Population
Health Surveys
Presbycusis
Ear
Age Groups
Odds Ratio
Glucose

Cite this

@article{ed1cce93f4ee4f8288a721a071a0c8f1,
title = "A population-based study of the association between dysglycaemia and hearing loss in middle age",
abstract = "Aims: To investigate the independent associations between hearing loss and dysglycaemia in a sample of middle-aged adults, including separate analysis of those aged <60 years. Methods: The first 2023 participants in the cross-sectional Busselton Health Ageing Survey were assessed for hearing loss ≥ 26 dB (better ear) for four-frequency average (4FA) of pure-tone thresholds at 500, 1000, 2000 and 4000 Hz, and high-frequency average (HFA) of pure-tone thresholds at 4000 and 8000 Hz. Results: Valid data from 1864 participants in the Busselton Health Ageing Survey [92.1{\%}; mean ± sd age 56.2 ± 5.5 years, 46.0{\%} men, 120 (7.0{\%}) with diabetes, 274 (14.7{\%}) with prediabetes] were analysed, of whom 103 (5.5{\%}) had four-frequency average hearing loss and 561 (30.1{\%}) had high-frequency average hearing loss. In multivariable analyses, glycaemic status was not independently associated with four-frequency or high-frequency average hearing loss. In the 1286 participants aged <60 years, there was no relationship between dysglycaemia and high-frequency average hearing loss, but the prevalence of four-frequency average hearing loss increased from 2.3{\%} (95{\%} CI 1.5-3.4) in participants with normoglycaemia to 5.7{\%} (95{\%} CI 3.0-10.6) in those with prediabetes and 10.2{\%} (4.2-21.5) in those with diabetes (trend P = 0.003). In multivariable analysis with normoglycaemia as reference, the odds ratios for four-frequency average hearing loss were 2.84 (95{\%} CI 1.29-6.27) for prediabetes and 5.93 (95{\%} CI 1.67-21.05) for diabetes (P ≤ 0.01) in the <60 year age group. Conclusions: There was progressively increasing mid-range hearing loss with worsening glucose tolerance in younger individuals, suggesting dysglycaemia-associated early-onset presbycusis.",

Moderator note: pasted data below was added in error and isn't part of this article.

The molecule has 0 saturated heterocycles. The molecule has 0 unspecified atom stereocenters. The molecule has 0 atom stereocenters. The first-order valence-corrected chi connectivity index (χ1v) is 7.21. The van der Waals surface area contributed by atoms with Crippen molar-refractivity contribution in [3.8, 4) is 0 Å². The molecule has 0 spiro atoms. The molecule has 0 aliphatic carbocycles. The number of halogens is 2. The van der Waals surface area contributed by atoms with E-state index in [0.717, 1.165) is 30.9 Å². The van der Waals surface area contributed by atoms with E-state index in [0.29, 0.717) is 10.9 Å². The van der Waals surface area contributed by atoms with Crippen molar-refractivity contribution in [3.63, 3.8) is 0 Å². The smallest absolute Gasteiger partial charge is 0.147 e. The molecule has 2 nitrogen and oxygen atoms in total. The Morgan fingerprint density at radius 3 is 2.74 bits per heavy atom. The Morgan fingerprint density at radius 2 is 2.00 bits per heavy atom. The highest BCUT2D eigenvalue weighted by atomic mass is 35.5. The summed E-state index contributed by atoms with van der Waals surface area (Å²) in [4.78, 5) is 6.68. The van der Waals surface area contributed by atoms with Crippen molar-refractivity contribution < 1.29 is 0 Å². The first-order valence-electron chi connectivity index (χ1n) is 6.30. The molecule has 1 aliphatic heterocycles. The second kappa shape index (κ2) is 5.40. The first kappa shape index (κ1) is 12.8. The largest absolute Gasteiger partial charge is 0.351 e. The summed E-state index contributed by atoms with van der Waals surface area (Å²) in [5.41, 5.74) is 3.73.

author = "J. Sommer and Brennan-Jones, {C. G.} and Eikelboom, {R. H.} and M. Hunter and Davis, {W. A.} and Atlas, {M. D.} and Davis, {T. M E}",